Sound Labs have something of a reputation for displaying good, deep bass but without the ‘whoomp’ factor. In most cases, this is probably deserved, and is, I believe, partially a function of the listening room (I’m becoming more and more convinced that ideally these things need a BIG room), and also of an amp capable of delivering a lot of power into a high impedance load. The JC-1s were very good at this, but the MX-Rs take it to another level. I recently had three buddies over for a listening session. Throughout the evening, the most common comment seemed to be “where’s the subwoofer?”. ‘The Sorcerer’s Apprentice’ from Mephisto and Company (Reference Recordings) literally shook the house, and then – unlike most actual subwoofers – that tremendous bass drum roll was gone – exactly when it should be. No overhang, nothing.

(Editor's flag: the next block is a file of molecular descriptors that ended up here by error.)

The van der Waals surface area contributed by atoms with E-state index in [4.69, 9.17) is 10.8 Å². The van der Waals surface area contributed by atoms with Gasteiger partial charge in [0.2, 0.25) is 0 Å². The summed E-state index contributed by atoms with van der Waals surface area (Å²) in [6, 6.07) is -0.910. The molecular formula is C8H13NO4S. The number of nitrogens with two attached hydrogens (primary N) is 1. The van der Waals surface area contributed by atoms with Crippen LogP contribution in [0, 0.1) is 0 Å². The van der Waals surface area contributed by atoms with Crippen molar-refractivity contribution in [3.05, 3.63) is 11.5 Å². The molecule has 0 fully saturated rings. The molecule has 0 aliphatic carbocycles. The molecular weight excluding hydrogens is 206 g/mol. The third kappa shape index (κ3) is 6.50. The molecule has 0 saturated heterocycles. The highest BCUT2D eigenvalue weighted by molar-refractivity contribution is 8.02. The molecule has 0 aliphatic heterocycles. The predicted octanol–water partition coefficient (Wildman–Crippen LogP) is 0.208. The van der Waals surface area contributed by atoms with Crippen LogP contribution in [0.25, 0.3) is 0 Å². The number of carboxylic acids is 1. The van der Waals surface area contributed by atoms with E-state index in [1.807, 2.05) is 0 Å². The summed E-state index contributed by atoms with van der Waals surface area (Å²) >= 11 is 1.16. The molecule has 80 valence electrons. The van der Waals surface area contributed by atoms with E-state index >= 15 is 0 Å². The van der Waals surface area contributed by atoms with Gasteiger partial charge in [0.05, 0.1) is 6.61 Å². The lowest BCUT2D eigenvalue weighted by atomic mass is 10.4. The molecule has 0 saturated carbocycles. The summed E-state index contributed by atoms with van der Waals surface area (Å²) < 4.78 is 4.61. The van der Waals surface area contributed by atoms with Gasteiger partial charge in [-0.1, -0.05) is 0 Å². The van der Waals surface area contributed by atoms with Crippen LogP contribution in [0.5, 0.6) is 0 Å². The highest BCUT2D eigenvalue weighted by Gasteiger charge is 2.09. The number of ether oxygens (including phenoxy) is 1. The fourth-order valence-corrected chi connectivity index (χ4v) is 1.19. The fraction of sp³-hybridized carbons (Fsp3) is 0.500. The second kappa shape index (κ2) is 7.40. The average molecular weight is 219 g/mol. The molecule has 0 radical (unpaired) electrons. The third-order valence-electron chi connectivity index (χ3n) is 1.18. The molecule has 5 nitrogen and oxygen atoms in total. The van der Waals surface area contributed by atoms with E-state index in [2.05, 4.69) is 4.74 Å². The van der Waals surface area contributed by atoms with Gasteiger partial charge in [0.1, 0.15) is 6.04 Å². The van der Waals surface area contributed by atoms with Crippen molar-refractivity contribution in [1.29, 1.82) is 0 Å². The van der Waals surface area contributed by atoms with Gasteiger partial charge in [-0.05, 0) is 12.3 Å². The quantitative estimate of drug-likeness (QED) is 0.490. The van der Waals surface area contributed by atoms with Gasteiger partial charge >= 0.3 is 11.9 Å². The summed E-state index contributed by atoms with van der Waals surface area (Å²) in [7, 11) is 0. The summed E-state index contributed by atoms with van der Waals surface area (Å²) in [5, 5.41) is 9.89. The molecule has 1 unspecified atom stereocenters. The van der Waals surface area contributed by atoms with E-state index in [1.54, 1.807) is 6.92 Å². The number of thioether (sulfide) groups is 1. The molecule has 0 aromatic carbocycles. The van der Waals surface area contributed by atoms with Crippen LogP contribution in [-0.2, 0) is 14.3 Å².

In terms of harmonic integrity in the midrange, I have very little to say – with one exception. The Ayre amps are the equal of any amp I have ever heard in this area, period. My tastes run to unamplified music with an abundance of complex midrange harmonics (classical, jazz, and bluegrass). They simply do it right.
On to the highs, then. This is where nearly every amp loses it, as far as I’m concerned. In spite of the huge advances made in solid state amplification over the years, virtually all of that genre produce that sterility of which I complained earlier to a greater or lesser degree. Some, like the JC-1s, display just a touch. Conventional tube amps, on the other hand, tend to avoid that sterility at the expense of transients. There’s no better test of high frequency fidelity than well-recorded cymbals. The MX-Rs will tell you whether or not a drummer has cleaned his Zildjians lately.